Edmonds Mayor Dave Earling’s latest Town Hall meeting was mostly focused on routine reports on city projects. But the last 30 minutes was anything but routine, as several citizens grilled the mayor on what has become a hot-button issue — development of the city’s draft housing strategy.
At the start of the meeting, held Wednesday, Sept. 19 at downtown Edmonds’ North Sound Center, Earling acknowledged that some in the audience of about 100 were attending specifically to discuss that very issue. He also said he was aware that fliers that had been passed out in Edmonds neighborhoods related to the housing strategy.
“What is on those handouts does a great disservice to the community, because many of the things that are there simply aren’t true,” Earling said.
Driving the creation of a housing strategy is the City of Edmonds Comprehensive Plan, a city council-approved document that calls for Edmonds to develop a housing strategy by 2019. The Housing Strategy Task Force has been meeting regularly, and has retained the services of Berk Consulting to assist. The first draft was presented at an open house in May, followed by a city council presentation in July and another public meeting in late August. Then, in early September, the city sent out an announcement stating it will start reviewing workshop notes and figuring out next steps for the process.
The process has drawn a chorus of vocal opponents, who have expressed concerns that it could lead to negative consequences for the city — from crime to overcrowding.
Wednesday night’s meeting was no different. After all of the mayor’s department directors completed their updates, Earling then opened the floor to questions. Most of those were directed at the housing strategy effort, which has been underway since 2017, when Earling appointed a task force to look at the issue.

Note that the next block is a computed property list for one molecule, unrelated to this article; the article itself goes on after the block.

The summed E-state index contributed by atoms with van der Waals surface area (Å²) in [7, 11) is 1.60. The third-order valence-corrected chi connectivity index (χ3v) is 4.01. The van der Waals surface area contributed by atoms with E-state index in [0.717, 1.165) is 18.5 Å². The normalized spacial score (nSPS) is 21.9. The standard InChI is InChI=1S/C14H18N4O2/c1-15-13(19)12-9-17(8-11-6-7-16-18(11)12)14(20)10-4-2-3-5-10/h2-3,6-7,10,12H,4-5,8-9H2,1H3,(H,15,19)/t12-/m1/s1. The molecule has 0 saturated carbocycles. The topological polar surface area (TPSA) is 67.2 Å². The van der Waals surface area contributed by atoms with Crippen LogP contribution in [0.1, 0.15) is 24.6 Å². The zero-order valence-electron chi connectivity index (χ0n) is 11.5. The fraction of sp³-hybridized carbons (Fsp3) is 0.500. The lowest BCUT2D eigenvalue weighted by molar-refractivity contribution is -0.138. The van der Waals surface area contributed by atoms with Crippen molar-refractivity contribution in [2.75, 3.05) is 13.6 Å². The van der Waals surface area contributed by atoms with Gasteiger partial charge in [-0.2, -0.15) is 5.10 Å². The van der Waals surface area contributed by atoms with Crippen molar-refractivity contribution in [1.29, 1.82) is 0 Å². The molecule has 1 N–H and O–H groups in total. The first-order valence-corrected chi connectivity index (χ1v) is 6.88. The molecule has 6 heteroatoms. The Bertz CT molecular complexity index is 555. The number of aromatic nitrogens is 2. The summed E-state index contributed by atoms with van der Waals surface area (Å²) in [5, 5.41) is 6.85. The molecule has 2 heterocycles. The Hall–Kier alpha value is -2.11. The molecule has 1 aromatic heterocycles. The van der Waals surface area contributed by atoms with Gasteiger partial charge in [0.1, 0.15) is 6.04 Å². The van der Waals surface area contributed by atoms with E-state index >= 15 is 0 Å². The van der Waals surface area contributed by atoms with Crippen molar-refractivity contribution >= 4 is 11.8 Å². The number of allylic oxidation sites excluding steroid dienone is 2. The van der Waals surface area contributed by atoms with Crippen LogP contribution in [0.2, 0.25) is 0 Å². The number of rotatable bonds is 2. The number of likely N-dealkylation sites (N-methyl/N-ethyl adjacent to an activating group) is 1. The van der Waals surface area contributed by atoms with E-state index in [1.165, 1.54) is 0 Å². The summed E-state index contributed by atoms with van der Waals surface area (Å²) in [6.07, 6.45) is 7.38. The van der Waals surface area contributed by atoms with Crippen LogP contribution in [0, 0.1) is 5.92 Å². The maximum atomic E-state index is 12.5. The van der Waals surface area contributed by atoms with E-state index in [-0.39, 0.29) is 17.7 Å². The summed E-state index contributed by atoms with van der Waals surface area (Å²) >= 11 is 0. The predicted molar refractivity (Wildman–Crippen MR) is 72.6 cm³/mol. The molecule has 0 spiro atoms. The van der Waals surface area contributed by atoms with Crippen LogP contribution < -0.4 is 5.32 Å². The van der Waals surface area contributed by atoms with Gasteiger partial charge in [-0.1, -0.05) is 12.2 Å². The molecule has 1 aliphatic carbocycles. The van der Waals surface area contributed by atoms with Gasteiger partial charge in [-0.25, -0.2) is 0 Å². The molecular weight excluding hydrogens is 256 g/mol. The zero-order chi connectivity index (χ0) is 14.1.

A couple of the speakers called out the mayor for being critical of the fliers distributed about the meeting.
“We’re here because we care about Edmonds,” one man said.
“And passing out fliers is part of a healthy democratic process,” a woman added.
One attendee asked: “How can you ask the citizens of Edmonds to support your strategy, if we don’t know the expected benefit and their expected costs? When will your leadership bring the strategy to reality?” As an example, the man noted that the draft strategy called for property tax and sales taxes, but no mention of exact amounts of those taxes or what benefit those expenses would have. In addition, the strategy lists a possible reallocation of the city’s general fund revenue and multiple fee waivers. “How large will the loss of fees be and for what expected benefit?” the questioner asked.